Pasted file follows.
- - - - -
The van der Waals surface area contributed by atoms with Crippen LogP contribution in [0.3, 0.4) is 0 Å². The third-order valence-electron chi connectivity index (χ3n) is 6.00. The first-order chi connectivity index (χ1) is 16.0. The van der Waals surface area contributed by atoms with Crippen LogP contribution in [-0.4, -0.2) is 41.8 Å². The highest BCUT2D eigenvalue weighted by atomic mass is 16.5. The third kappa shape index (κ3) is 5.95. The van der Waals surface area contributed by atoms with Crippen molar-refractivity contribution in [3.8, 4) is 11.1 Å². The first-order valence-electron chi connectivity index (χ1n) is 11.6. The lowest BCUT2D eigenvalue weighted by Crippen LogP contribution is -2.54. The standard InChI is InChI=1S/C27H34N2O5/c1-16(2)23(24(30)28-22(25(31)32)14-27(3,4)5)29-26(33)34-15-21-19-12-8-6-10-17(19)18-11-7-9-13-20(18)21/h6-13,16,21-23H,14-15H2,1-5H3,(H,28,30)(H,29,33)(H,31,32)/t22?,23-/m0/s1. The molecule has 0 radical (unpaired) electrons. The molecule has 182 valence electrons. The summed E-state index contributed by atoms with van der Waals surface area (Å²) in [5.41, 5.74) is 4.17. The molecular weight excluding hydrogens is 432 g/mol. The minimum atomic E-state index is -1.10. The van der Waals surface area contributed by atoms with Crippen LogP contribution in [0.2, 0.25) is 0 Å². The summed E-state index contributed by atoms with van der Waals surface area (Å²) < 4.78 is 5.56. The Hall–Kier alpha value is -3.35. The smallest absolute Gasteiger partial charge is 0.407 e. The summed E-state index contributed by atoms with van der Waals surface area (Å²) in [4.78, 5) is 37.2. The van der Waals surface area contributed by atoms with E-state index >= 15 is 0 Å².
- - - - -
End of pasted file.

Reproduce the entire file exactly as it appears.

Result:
The van der Waals surface area contributed by atoms with Crippen LogP contribution in [0.3, 0.4) is 0 Å². The third-order valence-electron chi connectivity index (χ3n) is 6.00. The first-order chi connectivity index (χ1) is 16.0. The van der Waals surface area contributed by atoms with Crippen LogP contribution in [-0.4, -0.2) is 41.8 Å². The highest BCUT2D eigenvalue weighted by atomic mass is 16.5. The third kappa shape index (κ3) is 5.95. The van der Waals surface area contributed by atoms with Crippen molar-refractivity contribution in [3.8, 4) is 11.1 Å². The first-order valence-electron chi connectivity index (χ1n) is 11.6. The lowest BCUT2D eigenvalue weighted by Crippen LogP contribution is -2.54. The standard InChI is InChI=1S/C27H34N2O5/c1-16(2)23(24(30)28-22(25(31)32)14-27(3,4)5)29-26(33)34-15-21-19-12-8-6-10-17(19)18-11-7-9-13-20(18)21/h6-13,16,21-23H,14-15H2,1-5H3,(H,28,30)(H,29,33)(H,31,32)/t22?,23-/m0/s1. The molecule has 0 radical (unpaired) electrons. The molecule has 182 valence electrons. The summed E-state index contributed by atoms with van der Waals surface area (Å²) in [5.41, 5.74) is 4.17. The molecular weight excluding hydrogens is 432 g/mol. The minimum atomic E-state index is -1.10. The van der Waals surface area contributed by atoms with Crippen LogP contribution in [0.2, 0.25) is 0 Å². The summed E-state index contributed by atoms with van der Waals surface area (Å²) < 4.78 is 5.56. The Hall–Kier alpha value is -3.35. The smallest absolute Gasteiger partial charge is 0.407 e. The summed E-state index contributed by atoms with van der Waals surface area (Å²) in [4.78, 5) is 37.2. The van der Waals surface area contributed by atoms with E-state index >= 15 is 0 Å².